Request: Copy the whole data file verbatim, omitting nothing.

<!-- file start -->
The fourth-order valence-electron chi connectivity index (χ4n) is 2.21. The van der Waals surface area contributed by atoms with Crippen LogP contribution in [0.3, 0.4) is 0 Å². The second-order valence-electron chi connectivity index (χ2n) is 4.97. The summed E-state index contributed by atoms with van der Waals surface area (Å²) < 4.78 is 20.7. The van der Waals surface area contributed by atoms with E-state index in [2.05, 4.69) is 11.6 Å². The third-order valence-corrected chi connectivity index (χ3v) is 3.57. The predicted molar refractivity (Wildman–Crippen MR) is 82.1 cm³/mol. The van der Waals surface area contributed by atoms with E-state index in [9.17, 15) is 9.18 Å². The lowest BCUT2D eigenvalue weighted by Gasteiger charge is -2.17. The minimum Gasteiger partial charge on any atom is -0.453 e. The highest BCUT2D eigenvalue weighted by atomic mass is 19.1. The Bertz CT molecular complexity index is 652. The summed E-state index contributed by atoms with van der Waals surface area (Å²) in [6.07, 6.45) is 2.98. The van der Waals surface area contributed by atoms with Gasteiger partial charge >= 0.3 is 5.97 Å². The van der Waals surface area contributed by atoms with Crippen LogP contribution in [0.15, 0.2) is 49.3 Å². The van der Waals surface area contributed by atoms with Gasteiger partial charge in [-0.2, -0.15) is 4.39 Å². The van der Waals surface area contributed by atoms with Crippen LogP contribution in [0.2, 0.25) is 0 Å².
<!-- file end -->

The fourth-order valence-electron chi connectivity index (χ4n) is 2.21. The van der Waals surface area contributed by atoms with Crippen LogP contribution in [0.3, 0.4) is 0 Å². The second-order valence-electron chi connectivity index (χ2n) is 4.97. The summed E-state index contributed by atoms with van der Waals surface area (Å²) < 4.78 is 20.7. The van der Waals surface area contributed by atoms with E-state index in [2.05, 4.69) is 11.6 Å². The third-order valence-corrected chi connectivity index (χ3v) is 3.57. The predicted molar refractivity (Wildman–Crippen MR) is 82.1 cm³/mol. The van der Waals surface area contributed by atoms with E-state index in [9.17, 15) is 9.18 Å². The lowest BCUT2D eigenvalue weighted by Gasteiger charge is -2.17. The minimum Gasteiger partial charge on any atom is -0.453 e. The highest BCUT2D eigenvalue weighted by atomic mass is 19.1. The Bertz CT molecular complexity index is 652. The summed E-state index contributed by atoms with van der Waals surface area (Å²) in [6.07, 6.45) is 2.98. The van der Waals surface area contributed by atoms with Gasteiger partial charge >= 0.3 is 5.97 Å². The van der Waals surface area contributed by atoms with Crippen LogP contribution in [0.15, 0.2) is 49.3 Å². The van der Waals surface area contributed by atoms with Gasteiger partial charge in [-0.2, -0.15) is 4.39 Å². The van der Waals surface area contributed by atoms with Crippen LogP contribution in [0.2, 0.25) is 0 Å².